Greene County News
YELLOW SPRINGS — The Antioch College Board of Trustees recently voted to move forward with the development of Antioch College Village (ACV).
ACV is part of the College’s Framework for Antioch College’s Transition (FACT). FACT is President Tom Manley’s platform for re-envisioning the future of higher education by integrating the college’s unique curricular assets like Glen Helen, WYSO 91.3 FM and the Coretta Scott King Center, to support a community of life-long learners and the fiscal health of the college. ACV is conceived as an environmentally sustainable, multigenerational, mixed-income community on the campus of Antioch College, near the vibrant downtown of the Village of Yellow Springs. The project aspires to meet the requirements of the Living Community Challenge, the world’s most advanced measure of sustainability for communities.
“We are excited that the aesthetic and environmental aspects of the ACV footprint will be leading edgem,” Manley said. “Our work in higher education and in the wider community should be focused on developing new and better ways of living and learning, and the ACV project is integral to our efforts.”
The trustees authorized the launch of ACV with a pilot phase of thirty-two co-housing units. Cohousing is a distinct pattern of development that originated in Denmark in the 1960s. It typically consists of small private homes clustered around shared green and living space. Each home has traditional amenities, including a private kitchen, while a common house provides access to amenities that are often duplicated in individual homes, like a workshop, game room and extra guestrooms. Cohousing households have independent incomes and private lives, but neighbors work collaboratively to plan and manage their community and life tasks such as child and elder care.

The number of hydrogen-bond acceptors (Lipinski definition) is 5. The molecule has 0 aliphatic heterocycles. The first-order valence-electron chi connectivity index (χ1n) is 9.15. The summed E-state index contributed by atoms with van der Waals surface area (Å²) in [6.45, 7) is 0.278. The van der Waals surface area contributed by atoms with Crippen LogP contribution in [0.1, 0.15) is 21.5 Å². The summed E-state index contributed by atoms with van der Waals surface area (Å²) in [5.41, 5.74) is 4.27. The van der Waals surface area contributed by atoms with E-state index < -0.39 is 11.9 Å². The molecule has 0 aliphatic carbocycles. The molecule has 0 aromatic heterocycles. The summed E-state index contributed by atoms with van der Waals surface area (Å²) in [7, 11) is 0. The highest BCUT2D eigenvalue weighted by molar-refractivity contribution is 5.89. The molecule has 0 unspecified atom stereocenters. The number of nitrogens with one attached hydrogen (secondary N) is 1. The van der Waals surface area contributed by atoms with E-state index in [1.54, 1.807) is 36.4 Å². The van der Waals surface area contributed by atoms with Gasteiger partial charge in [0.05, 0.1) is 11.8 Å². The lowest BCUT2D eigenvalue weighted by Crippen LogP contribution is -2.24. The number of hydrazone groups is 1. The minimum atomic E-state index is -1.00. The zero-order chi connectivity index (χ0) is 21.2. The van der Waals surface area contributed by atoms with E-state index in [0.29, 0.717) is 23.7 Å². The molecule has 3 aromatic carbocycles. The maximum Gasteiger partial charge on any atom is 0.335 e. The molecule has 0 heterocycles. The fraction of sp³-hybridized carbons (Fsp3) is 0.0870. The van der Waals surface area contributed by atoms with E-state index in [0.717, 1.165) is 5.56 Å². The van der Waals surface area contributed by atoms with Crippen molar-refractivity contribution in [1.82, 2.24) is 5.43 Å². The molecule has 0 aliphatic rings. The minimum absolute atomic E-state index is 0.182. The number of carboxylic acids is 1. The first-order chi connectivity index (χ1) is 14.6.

Renowned green architect, Jason F. McLennan, CEO of McLennan Design, will provide design services for the cohousing pilot. McLennan is the founder of the Living Building Challenge, Living Community Challenge, International Living Future Institute and he is a Buckminster Fuller Prize winner.
“Our team is thrilled to help envision a new way of living and being at Antioch that is better for people, for community and for the environment for generations to come,” McLennan said.
Sandy Wiggins, the project leader and former chair of the U.S. Green Building Council and principle of Consilience LLC, said the project is in the midst of securing financing, although McLennan will be engaged immediately to begin the design. Wiggins said the cohousing pilot will take time — up to a year to work through the design and permitting processes and two succeeding years to build out.
Antioch College Village has been in the works since the college commissioned Wiggins to conduct a feasibility study in 2013. The Yellow Springs co-housing group, Antioch Village Pioneers, was deeply involved in the week-long ACV master plan charrette led by Dover, Kohl and Partners last spring, where hundreds of area stakeholders contributed feedback on the design of the ACV. To date, nineteen members of Antioch Village Pioneers have indicated that they want to purchase ACV homes and seven more are interested in renting. Those with interest in the ACV project can contact Emily Armstrong at ACV@antiochcollege.org.
Story courtesy of Antioch College.